One of them even went as far to say, “Although it may not have been the best way of raising us, I am glad that they did because it made me the person I am today.”

The two parents were arrested in January of last year after one of their daughters, aged 17, escaped and phoned 911 (the emergency telephone number in the United States). She did not know what address her house was or know the date and said some of her siblings were chained into their beds.

The Turpins are scheduled to be eligible for parole in 25 years.

Bosnian war criminal sent to UK

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Bosnian war criminal sent to UK
May 20, 2019 · Uncategorized · (No comments)

Wednesday, September 9, 2009

A former Bosnian Serb leader convicted of war crimes has been sent to the United Kingdom to serve out the remaining years of his sentence. Momcilo Krajišnik is one of the highest-ranking officials convicted by the International Criminal Tribunal for the former Yugoslavia (ICTY).

Krajišnik held important positions in the run up to and during the war in Bosnia and Herzegovina, which raged from 1992–95. He sat on the nationalist Serbian Democratic Party‘s Main Board, was in the National Security Council and was the head of the Bosnian Serb Assembly. He used these positions to try and purge non-Serbs from occupied territories.

He received a 27-year sentence in 2006 but this was reduced after an appeals court quashed convictions for murder, extermination and persecution. He remains convicted of genocide, war crimes, crimes against humanity, and persecution, charges totaling eleven offences.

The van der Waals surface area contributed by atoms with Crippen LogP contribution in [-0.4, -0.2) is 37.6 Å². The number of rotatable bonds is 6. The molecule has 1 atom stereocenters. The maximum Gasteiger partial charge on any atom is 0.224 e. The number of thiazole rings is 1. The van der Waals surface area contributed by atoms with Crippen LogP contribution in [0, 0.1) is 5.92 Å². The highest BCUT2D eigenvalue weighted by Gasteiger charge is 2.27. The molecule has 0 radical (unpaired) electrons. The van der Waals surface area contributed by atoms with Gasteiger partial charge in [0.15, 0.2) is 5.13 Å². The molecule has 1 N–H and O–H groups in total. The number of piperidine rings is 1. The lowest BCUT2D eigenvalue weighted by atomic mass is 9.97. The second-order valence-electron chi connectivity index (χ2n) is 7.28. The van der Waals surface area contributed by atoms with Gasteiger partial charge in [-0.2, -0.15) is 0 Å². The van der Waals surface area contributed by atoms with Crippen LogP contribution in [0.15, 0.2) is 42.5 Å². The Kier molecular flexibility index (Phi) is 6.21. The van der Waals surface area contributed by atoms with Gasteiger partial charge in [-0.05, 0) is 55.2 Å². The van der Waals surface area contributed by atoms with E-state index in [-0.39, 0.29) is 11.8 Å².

Utah legalizes homebrewing

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Utah legalizes homebrewing
May 19, 2019 · Uncategorized · (No comments)

Sunday, March 29, 2009

The United States state of Utah has legalized homebrewing of beer and wine.

H.B. 51, “Exemption for Alcoholic Beverage Manufacturing License”, was signed into law by Utah governor Jon M. Huntsman, Jr. on March 24 after being passed by large majorities in both houses of the State Legislature. The bill was introduced by Salt Lake City representative Christine A. Johnson (D-25th district) and will take effect on May 12.

The act modifies existing Utah law to give an exemption to the state’s requirement of a brewing license for amateur brewers, as long as the beer or wine they produce is not for sale and the amount produced is less than 100 US gallons (379 liters) per year for an individual or 200 US gallons (757 liters) for a couple. The unlicensed distillation of spirits remains illegal in the United States under federal law.